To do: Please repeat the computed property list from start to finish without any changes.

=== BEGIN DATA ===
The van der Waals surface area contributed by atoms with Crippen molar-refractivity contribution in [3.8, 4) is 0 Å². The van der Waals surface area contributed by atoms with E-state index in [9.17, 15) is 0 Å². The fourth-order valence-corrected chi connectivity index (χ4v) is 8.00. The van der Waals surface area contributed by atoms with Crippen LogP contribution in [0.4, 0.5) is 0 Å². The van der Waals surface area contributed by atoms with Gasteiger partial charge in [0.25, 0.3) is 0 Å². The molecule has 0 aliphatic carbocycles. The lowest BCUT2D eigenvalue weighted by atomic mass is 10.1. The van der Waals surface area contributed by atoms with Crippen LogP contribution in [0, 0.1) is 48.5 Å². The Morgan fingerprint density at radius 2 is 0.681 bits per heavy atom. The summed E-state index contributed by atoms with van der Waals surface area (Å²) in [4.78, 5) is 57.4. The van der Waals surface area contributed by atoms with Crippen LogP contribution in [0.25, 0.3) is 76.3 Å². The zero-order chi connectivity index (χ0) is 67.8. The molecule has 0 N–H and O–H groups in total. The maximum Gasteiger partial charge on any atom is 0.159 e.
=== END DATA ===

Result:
The van der Waals surface area contributed by atoms with Crippen molar-refractivity contribution in [3.8, 4) is 0 Å². The van der Waals surface area contributed by atoms with E-state index in [9.17, 15) is 0 Å². The fourth-order valence-corrected chi connectivity index (χ4v) is 8.00. The van der Waals surface area contributed by atoms with Crippen LogP contribution in [0.4, 0.5) is 0 Å². The van der Waals surface area contributed by atoms with Gasteiger partial charge in [0.25, 0.3) is 0 Å². The molecule has 0 aliphatic carbocycles. The lowest BCUT2D eigenvalue weighted by atomic mass is 10.1. The van der Waals surface area contributed by atoms with Crippen LogP contribution in [0, 0.1) is 48.5 Å². The Morgan fingerprint density at radius 2 is 0.681 bits per heavy atom. The summed E-state index contributed by atoms with van der Waals surface area (Å²) in [4.78, 5) is 57.4. The van der Waals surface area contributed by atoms with Crippen LogP contribution in [0.25, 0.3) is 76.3 Å². The zero-order chi connectivity index (χ0) is 67.8. The molecule has 0 N–H and O–H groups in total. The maximum Gasteiger partial charge on any atom is 0.159 e.